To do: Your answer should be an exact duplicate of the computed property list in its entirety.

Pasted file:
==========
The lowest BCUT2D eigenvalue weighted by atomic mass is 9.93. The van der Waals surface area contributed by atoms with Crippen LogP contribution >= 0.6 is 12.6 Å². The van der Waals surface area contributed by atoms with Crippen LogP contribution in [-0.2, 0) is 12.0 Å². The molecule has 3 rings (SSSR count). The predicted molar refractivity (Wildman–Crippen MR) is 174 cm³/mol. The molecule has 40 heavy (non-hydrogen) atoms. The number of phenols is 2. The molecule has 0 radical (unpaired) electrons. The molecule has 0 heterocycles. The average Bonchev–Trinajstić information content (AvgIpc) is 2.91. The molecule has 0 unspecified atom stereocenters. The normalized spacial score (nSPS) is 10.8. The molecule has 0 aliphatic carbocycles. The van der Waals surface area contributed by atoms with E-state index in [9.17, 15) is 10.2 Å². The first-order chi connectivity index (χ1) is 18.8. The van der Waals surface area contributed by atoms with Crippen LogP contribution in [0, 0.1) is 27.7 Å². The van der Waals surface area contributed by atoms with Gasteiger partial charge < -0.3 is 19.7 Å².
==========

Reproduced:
The lowest BCUT2D eigenvalue weighted by atomic mass is 9.93. The van der Waals surface area contributed by atoms with Crippen LogP contribution >= 0.6 is 12.6 Å². The van der Waals surface area contributed by atoms with Crippen LogP contribution in [-0.2, 0) is 12.0 Å². The molecule has 3 rings (SSSR count). The predicted molar refractivity (Wildman–Crippen MR) is 174 cm³/mol. The molecule has 40 heavy (non-hydrogen) atoms. The number of phenols is 2. The molecule has 0 radical (unpaired) electrons. The molecule has 0 heterocycles. The average Bonchev–Trinajstić information content (AvgIpc) is 2.91. The molecule has 0 unspecified atom stereocenters. The normalized spacial score (nSPS) is 10.8. The molecule has 0 aliphatic carbocycles. The van der Waals surface area contributed by atoms with E-state index in [9.17, 15) is 10.2 Å². The first-order chi connectivity index (χ1) is 18.8. The van der Waals surface area contributed by atoms with Crippen LogP contribution in [0, 0.1) is 27.7 Å². The van der Waals surface area contributed by atoms with Gasteiger partial charge < -0.3 is 19.7 Å².